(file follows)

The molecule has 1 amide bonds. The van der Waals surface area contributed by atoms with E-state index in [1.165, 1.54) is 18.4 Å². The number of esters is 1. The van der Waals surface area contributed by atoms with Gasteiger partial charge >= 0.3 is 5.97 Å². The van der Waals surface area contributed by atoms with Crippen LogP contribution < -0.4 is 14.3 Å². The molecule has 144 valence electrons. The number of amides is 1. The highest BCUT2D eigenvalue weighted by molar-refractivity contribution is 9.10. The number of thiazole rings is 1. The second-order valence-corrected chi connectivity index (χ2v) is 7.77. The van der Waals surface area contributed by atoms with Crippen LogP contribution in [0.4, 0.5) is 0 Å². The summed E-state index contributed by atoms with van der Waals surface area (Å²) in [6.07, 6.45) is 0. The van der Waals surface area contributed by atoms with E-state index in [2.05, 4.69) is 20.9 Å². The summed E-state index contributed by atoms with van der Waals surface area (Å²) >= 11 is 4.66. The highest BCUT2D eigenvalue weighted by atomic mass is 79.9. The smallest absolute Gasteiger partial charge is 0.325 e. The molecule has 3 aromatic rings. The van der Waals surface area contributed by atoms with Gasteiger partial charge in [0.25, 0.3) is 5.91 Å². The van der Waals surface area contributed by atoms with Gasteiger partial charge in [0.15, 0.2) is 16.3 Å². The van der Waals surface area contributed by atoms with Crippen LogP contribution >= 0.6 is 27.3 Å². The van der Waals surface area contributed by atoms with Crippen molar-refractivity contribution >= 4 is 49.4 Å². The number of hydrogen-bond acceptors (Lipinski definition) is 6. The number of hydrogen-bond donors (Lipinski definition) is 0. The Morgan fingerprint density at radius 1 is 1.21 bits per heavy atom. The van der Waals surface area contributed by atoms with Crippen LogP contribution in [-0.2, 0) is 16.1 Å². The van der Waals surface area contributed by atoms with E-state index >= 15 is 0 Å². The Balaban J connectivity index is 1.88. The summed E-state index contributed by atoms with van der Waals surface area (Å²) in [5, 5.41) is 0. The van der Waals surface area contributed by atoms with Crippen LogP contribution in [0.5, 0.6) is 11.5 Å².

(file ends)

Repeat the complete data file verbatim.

The molecule has 1 amide bonds. The van der Waals surface area contributed by atoms with E-state index in [1.165, 1.54) is 18.4 Å². The number of esters is 1. The van der Waals surface area contributed by atoms with Gasteiger partial charge >= 0.3 is 5.97 Å². The van der Waals surface area contributed by atoms with Crippen LogP contribution < -0.4 is 14.3 Å². The molecule has 144 valence electrons. The number of amides is 1. The highest BCUT2D eigenvalue weighted by molar-refractivity contribution is 9.10. The number of thiazole rings is 1. The second-order valence-corrected chi connectivity index (χ2v) is 7.77. The van der Waals surface area contributed by atoms with Crippen LogP contribution in [0.4, 0.5) is 0 Å². The summed E-state index contributed by atoms with van der Waals surface area (Å²) in [6.07, 6.45) is 0. The van der Waals surface area contributed by atoms with E-state index in [2.05, 4.69) is 20.9 Å². The summed E-state index contributed by atoms with van der Waals surface area (Å²) >= 11 is 4.66. The highest BCUT2D eigenvalue weighted by atomic mass is 79.9. The smallest absolute Gasteiger partial charge is 0.325 e. The molecule has 3 aromatic rings. The van der Waals surface area contributed by atoms with Gasteiger partial charge in [0.25, 0.3) is 5.91 Å². The van der Waals surface area contributed by atoms with Gasteiger partial charge in [0.15, 0.2) is 16.3 Å². The van der Waals surface area contributed by atoms with Crippen LogP contribution >= 0.6 is 27.3 Å². The van der Waals surface area contributed by atoms with Crippen molar-refractivity contribution >= 4 is 49.4 Å². The number of hydrogen-bond acceptors (Lipinski definition) is 6. The number of hydrogen-bond donors (Lipinski definition) is 0. The Morgan fingerprint density at radius 1 is 1.21 bits per heavy atom. The van der Waals surface area contributed by atoms with Crippen LogP contribution in [-0.2, 0) is 16.1 Å². The van der Waals surface area contributed by atoms with E-state index >= 15 is 0 Å². The Balaban J connectivity index is 1.88. The summed E-state index contributed by atoms with van der Waals surface area (Å²) in [5, 5.41) is 0. The van der Waals surface area contributed by atoms with Crippen LogP contribution in [0.5, 0.6) is 11.5 Å².